SCARLETEEL strikes again: AWS Fargate cloud service hit hard
Insidious hackers are able to earn up to $4,000 per day on cryptojacking, but financial gain is not their main priority.
“Cloud environments are still their primary target, but the tools and methods they use have adapted to bypass new security measures and are more resilient and invisible,” he said. recent report Alessandro Brucato, security researcher from the company Sysdig.
Malicious operation SCARLETEEL for the first time was disclosed by Sysdig in February 2023. Then they described a complex chain of attacks that ended with the theft of confidential data from the AWS infrastructure and the deployment of cryptominers to illegally use the resources of infected systems.
March Analysis companies Cado Security identified possible links between SCARLETEEL and famous by the TeamTNT cryptojacking group, although Sysdig reported that someone could simply copy their methodology and attack models.
SCARLETEEL’s latest identified activity continues the attacker’s fascination with AWS accounts, which they attack through vulnerable web applications in order to gain permanent access, steal intellectual property, and potentially earn up to $4,000 a day using cryptominers exploiting Amazon’s high-performance servers.
“The attackers discovered and exploited a bug in AWS policy that allowed them to escalate their privileges to administrator access and take full control of the account,” Brucato explained.
The attack chain starts with hackers exploiting containers Jupyter Notebookdeployed in the cluster Kubernetes, using the initial access for reconnaissance of the target network. Along the way, attackers collect AWS credentials to gain deeper access to the victim’s environment.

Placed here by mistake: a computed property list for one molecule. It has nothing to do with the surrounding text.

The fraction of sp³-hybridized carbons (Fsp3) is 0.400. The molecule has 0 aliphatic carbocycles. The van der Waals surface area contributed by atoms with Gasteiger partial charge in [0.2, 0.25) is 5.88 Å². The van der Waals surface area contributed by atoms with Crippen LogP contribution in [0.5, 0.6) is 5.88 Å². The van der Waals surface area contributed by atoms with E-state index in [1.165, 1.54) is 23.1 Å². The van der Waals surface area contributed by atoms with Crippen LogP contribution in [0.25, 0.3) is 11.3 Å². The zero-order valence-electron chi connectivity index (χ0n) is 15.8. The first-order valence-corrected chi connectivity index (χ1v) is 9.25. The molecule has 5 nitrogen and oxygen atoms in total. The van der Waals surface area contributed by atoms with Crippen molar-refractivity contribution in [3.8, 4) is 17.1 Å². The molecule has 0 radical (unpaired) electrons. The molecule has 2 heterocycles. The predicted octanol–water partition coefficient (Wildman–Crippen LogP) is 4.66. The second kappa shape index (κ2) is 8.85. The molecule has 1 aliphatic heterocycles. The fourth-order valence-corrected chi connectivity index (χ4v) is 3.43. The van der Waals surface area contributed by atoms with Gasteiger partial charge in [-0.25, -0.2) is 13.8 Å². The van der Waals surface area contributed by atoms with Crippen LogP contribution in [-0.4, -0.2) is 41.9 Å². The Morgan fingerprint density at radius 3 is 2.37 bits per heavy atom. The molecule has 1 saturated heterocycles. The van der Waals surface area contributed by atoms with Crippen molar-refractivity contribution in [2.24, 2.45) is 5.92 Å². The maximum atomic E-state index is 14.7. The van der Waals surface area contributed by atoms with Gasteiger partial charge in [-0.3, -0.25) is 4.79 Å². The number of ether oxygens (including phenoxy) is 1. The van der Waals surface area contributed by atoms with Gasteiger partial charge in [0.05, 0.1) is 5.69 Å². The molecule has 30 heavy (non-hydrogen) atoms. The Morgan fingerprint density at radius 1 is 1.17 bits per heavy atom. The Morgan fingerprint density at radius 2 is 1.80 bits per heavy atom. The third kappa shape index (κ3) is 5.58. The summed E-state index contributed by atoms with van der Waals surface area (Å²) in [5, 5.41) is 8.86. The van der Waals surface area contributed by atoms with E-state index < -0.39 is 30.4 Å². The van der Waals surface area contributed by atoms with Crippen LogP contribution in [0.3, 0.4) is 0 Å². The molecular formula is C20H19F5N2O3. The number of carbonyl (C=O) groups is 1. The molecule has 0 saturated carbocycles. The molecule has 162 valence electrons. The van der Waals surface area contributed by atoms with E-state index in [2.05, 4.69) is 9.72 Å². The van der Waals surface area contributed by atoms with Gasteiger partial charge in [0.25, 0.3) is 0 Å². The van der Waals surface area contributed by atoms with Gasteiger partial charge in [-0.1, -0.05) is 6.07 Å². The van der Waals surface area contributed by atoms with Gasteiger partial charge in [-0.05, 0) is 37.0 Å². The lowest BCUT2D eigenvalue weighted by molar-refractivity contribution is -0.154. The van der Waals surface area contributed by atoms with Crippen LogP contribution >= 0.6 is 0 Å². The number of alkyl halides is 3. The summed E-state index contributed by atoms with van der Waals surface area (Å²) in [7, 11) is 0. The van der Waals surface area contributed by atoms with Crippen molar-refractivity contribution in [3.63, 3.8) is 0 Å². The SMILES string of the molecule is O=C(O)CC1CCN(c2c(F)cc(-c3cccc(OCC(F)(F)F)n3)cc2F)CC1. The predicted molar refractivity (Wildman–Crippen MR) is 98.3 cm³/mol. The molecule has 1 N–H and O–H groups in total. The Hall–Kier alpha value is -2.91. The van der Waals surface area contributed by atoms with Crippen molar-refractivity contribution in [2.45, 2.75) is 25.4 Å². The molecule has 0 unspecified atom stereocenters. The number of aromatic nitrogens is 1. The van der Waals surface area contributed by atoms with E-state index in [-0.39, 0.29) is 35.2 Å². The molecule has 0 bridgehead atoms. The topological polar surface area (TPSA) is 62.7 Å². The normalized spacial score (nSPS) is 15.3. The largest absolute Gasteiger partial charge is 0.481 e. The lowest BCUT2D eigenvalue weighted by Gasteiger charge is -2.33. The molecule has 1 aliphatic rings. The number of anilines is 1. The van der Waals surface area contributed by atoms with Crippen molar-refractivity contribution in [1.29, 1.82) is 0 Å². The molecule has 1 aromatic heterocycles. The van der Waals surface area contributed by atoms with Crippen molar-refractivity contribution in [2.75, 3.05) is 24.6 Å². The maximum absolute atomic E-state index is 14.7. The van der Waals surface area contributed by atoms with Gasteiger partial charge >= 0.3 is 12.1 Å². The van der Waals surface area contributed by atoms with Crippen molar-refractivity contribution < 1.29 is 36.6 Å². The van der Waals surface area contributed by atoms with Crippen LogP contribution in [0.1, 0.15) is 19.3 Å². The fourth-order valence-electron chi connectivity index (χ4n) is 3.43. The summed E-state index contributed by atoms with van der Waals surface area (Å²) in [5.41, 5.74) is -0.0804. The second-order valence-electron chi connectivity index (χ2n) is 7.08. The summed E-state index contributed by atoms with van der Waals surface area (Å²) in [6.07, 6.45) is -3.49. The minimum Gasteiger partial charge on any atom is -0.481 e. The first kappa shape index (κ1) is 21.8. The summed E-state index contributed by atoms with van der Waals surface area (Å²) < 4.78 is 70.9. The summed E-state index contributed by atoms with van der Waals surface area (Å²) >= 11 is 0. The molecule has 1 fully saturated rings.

This is followed by installation of the AWS command line and framework Pacu for subsequent attacks. The attack also stands out for its use of various scripts to extract AWS credentials, some of which target instances of the AWS Fargate compute engine.
Other steps taken by the attackers include using a Kubernetes penetration testing tool called Peirates to exploit the container management system, as well as malware DDoS–botnet called Pandora, indicating further attempts by cybercriminals to monetize the hacked host.
“SCARLETEEL actors continue to act against targets in the cloud, including AWS and Kubernetes. Their preferred entry method is to exploit open computing services and vulnerable applications. They still focus on making a profit through cryptomining, but their priority is still the theft of victims’ intellectual property, ”concluded the Sysdig expert.